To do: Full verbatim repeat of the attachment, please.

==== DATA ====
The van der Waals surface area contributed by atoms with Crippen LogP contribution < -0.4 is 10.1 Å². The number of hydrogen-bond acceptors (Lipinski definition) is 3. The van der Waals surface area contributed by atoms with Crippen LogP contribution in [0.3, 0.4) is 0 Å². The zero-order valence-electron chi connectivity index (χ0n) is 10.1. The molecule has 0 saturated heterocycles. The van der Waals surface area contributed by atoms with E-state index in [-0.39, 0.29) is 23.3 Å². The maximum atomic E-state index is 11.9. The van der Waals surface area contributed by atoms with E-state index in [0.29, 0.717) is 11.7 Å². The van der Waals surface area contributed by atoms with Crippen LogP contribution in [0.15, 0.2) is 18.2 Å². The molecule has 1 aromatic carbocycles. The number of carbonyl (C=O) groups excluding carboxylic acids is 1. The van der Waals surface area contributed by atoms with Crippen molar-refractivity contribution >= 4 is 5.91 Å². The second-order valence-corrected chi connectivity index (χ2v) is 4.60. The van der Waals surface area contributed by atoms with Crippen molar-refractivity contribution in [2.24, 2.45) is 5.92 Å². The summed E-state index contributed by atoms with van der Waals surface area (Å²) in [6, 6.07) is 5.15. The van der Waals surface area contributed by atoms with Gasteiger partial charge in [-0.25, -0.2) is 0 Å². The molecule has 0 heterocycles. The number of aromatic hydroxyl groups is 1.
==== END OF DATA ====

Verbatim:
The van der Waals surface area contributed by atoms with Crippen LogP contribution < -0.4 is 10.1 Å². The number of hydrogen-bond acceptors (Lipinski definition) is 3. The van der Waals surface area contributed by atoms with Crippen LogP contribution in [0.3, 0.4) is 0 Å². The zero-order valence-electron chi connectivity index (χ0n) is 10.1. The molecule has 0 saturated heterocycles. The van der Waals surface area contributed by atoms with E-state index in [-0.39, 0.29) is 23.3 Å². The maximum atomic E-state index is 11.9. The van der Waals surface area contributed by atoms with E-state index in [0.29, 0.717) is 11.7 Å². The van der Waals surface area contributed by atoms with Crippen LogP contribution in [0.15, 0.2) is 18.2 Å². The molecule has 1 aromatic carbocycles. The number of carbonyl (C=O) groups excluding carboxylic acids is 1. The van der Waals surface area contributed by atoms with Crippen molar-refractivity contribution >= 4 is 5.91 Å². The second-order valence-corrected chi connectivity index (χ2v) is 4.60. The van der Waals surface area contributed by atoms with Crippen molar-refractivity contribution in [2.24, 2.45) is 5.92 Å². The summed E-state index contributed by atoms with van der Waals surface area (Å²) in [6, 6.07) is 5.15. The van der Waals surface area contributed by atoms with Gasteiger partial charge in [-0.25, -0.2) is 0 Å². The molecule has 0 heterocycles. The number of aromatic hydroxyl groups is 1.